Norwegian Helicopters To Stay In Afghanistan For Another Year
(NSI News Source Info) March 25, 2009: Norwegian helicopters and support personnel will stay in Afghanistan for another year, the country's defense ministry says.
Norway's three helicopters and a support group of 58 were originally scheduled to operate in Afghanistan from May 2008 until the fall of 2009, but will now stay until October 2010, The NorwayPost reported Tuesday.
Afghan Defense Minister Gen. Abdul Rahim Wardak, right, walks along with Norwegian Defense Minister Anne-Grete Strom-Erichsen as they inspect the guard of honor at the Defense Ministry in Kabul, Afghanistan, Tuesday, March 24, 2009.
Nearly 300 Norwegian troops are stationed in Meymaneh in Northern Afghanistan. The helicopters have been called out 32 times over the past 10 months to pick up wounded troops, the newspaper reported.
After the United States last month announced an increase of 17,000 troops to Afghanistan and asked that its NATO allies contribute more, the Norwegian government said it would not send additional troops.
Norway has not received any direct request from NATO, Defense Minister Anne-Grete Stroem-Erichsen said last month, adding that it would be possible to strengthen Norway's presence in Afghanistan temporarily during the Afghan elections in August.
SLWH Pegasus Howitzers Strong Contenders For Indian Army USD 1 billion Contract
(NSI News Source Info) March 25, 2009: Singapore is the front runner to supply the Indian military's planned purchase of ultralight howitzers, the Republic's first major defence contract from South Asia's dominant power, people familiar with the developments said. "Most of the technical evaluation of the contract to buy 145 pieces of the ultra-lightweight 155mm cannons has been done," said an Indian official who has proved reliable in the past.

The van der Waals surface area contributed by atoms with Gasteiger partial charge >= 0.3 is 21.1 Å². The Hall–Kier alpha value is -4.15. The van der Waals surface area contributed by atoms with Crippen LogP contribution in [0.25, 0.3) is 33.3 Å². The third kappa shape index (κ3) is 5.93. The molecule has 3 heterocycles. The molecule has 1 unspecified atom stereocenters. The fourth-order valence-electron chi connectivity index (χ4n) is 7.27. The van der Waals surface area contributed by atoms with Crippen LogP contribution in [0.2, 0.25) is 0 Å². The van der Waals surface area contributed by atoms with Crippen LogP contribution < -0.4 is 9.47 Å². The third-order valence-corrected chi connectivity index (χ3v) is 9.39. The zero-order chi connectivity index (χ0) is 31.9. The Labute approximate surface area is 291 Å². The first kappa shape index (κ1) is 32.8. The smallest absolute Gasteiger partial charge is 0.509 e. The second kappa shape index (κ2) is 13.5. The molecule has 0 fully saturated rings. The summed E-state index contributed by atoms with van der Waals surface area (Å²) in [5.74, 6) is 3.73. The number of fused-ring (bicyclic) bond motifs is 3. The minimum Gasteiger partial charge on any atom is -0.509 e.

Should the deal come through - possibly after field trials - it will be a major breakthrough for Singapore into India's arms market and help boost its economy's sagging export order-book. The value of the contract is believed to be about US $1 billion (RM2.3 billion). ST Kinetics confirmed that it had participated in the tender for the Indian army's ultra-lightweight howitzer and towed howitzer requirements.
"As with all our commercial and defence negotiations, we are bound by customers" confidentiality requirements," a company spokesman in Singapore said. New Delhi, reliant on the Soviet Union and its successor state Russia for most of its defence needs, has embarked on a plan to diversify its arms purchases. Israel is nudging Russia to be the top supplier while US companies are eyeing major deals with the Indian Air Force and IndianNavy.
ST Kinetic's Pegasus ultralight howitzers, which weigh just above 5 tonnes, are capable of firing three rounds in 24 seconds. Heavy use of titanium and light alloy aluminium gives the machines both mobility and ruggedness. The Pegasus can be transported by helicopter as well as fixed wing aircraft.
In the case of India's military that would probably mean Mi-26 heavy lift helicopters and Ilyushin 76 aircraft. Only two companies, ST Kinetics and BAe Systems have weapons that match India's specifications for the ultralight guns. It was not clear if BAe had bid for the contract, though the Britain-based company is said to have displayed the weapon at a trade event in India last year.
Singapore also was included in the list of nations to which India sent the Request for Proposals for the heavier 52-calibre howitzers, people familiar with the issue said. That contract, for which there are several more bidders, envisages the outright purchase of 400 artillery pieces and licensed production in India of another 1,180 pieces.
The tender for the ultralight cannons does not include a clause for licensed production in India, according to people who have seen the documents.
Russian Destroyer Visits Indonesia
(NSI News Source Info) JAKARTA - March 25, 2009: Russia's Admiral Vinogradov destroyer arrived on Tuesday in Indonesia on an official visit following a three-month tour of duty in the Gulf of Aden. The destroyer, accompanied by the Boris Butoma tanker, is on its way to the home base in Vladivostok after participating in anti-piracy operations off the Somali coast. "During the mission, we escorted 12 convoys with a total of 54 ships from 17 countries and thwarted several pirate attacks on various vessels," said Capt. 1st Rank Sergei Ryazanov. "We also detained several pirates in the patrol area and handed them over to the Yemeni authorities," the officer said. The visit to Indonesia will last until Saturday, followed by a similar visit to the Chinese port of Zhanjiang on April 6-10. The Admiral Vinogradov is an Udaloy class missile destroyer, armed with anti-ship missiles, 30-mm and 100-mm guns, and Ka-27 Helix helicopters.
Russia Wants Up To 10 Submarines In Black Sea Fleet